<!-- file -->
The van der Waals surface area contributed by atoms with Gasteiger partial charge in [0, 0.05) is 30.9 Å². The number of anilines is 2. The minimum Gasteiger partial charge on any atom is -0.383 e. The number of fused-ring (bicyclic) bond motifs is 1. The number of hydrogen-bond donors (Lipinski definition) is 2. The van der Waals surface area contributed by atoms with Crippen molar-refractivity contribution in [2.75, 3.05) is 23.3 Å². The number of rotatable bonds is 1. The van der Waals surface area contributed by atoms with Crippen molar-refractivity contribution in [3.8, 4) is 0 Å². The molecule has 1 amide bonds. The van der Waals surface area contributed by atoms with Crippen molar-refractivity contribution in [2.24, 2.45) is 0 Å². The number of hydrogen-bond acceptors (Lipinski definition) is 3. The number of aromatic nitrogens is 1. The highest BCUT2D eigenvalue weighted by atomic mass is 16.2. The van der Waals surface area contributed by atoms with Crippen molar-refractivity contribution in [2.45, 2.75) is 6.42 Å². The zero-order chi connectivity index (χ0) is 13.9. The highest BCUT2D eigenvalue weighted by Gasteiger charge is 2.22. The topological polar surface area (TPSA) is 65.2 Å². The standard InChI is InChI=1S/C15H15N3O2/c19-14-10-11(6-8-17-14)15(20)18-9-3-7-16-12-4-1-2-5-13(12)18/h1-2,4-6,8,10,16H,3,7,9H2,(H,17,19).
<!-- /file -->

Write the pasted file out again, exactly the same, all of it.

The van der Waals surface area contributed by atoms with Gasteiger partial charge in [0, 0.05) is 30.9 Å². The number of anilines is 2. The minimum Gasteiger partial charge on any atom is -0.383 e. The number of fused-ring (bicyclic) bond motifs is 1. The number of hydrogen-bond donors (Lipinski definition) is 2. The van der Waals surface area contributed by atoms with Crippen molar-refractivity contribution in [2.75, 3.05) is 23.3 Å². The number of rotatable bonds is 1. The van der Waals surface area contributed by atoms with Crippen molar-refractivity contribution in [3.8, 4) is 0 Å². The molecule has 1 amide bonds. The van der Waals surface area contributed by atoms with Crippen molar-refractivity contribution in [2.24, 2.45) is 0 Å². The number of hydrogen-bond acceptors (Lipinski definition) is 3. The number of aromatic nitrogens is 1. The highest BCUT2D eigenvalue weighted by atomic mass is 16.2. The van der Waals surface area contributed by atoms with Crippen molar-refractivity contribution in [2.45, 2.75) is 6.42 Å². The zero-order chi connectivity index (χ0) is 13.9. The highest BCUT2D eigenvalue weighted by Gasteiger charge is 2.22. The topological polar surface area (TPSA) is 65.2 Å². The standard InChI is InChI=1S/C15H15N3O2/c19-14-10-11(6-8-17-14)15(20)18-9-3-7-16-12-4-1-2-5-13(12)18/h1-2,4-6,8,10,16H,3,7,9H2,(H,17,19).